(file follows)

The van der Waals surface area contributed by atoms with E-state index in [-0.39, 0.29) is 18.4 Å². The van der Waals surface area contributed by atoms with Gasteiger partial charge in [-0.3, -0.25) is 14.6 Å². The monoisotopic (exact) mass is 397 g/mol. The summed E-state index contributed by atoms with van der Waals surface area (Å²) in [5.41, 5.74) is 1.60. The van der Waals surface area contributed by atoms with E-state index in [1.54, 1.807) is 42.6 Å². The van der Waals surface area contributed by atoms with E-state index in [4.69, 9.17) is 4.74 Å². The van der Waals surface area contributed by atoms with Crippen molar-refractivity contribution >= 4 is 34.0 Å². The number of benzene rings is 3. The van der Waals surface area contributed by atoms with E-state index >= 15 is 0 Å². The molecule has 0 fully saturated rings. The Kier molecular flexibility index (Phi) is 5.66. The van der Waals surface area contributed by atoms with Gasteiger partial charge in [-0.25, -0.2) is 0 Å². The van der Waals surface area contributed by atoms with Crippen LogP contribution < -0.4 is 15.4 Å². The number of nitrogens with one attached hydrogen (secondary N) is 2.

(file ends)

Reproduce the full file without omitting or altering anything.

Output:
The van der Waals surface area contributed by atoms with E-state index in [-0.39, 0.29) is 18.4 Å². The van der Waals surface area contributed by atoms with Gasteiger partial charge in [-0.3, -0.25) is 14.6 Å². The monoisotopic (exact) mass is 397 g/mol. The summed E-state index contributed by atoms with van der Waals surface area (Å²) in [5.41, 5.74) is 1.60. The van der Waals surface area contributed by atoms with E-state index in [1.54, 1.807) is 42.6 Å². The van der Waals surface area contributed by atoms with E-state index in [4.69, 9.17) is 4.74 Å². The van der Waals surface area contributed by atoms with Crippen molar-refractivity contribution >= 4 is 34.0 Å². The number of benzene rings is 3. The van der Waals surface area contributed by atoms with E-state index >= 15 is 0 Å². The molecule has 0 fully saturated rings. The Kier molecular flexibility index (Phi) is 5.66. The van der Waals surface area contributed by atoms with Gasteiger partial charge in [-0.25, -0.2) is 0 Å². The van der Waals surface area contributed by atoms with Crippen LogP contribution < -0.4 is 15.4 Å². The number of nitrogens with one attached hydrogen (secondary N) is 2.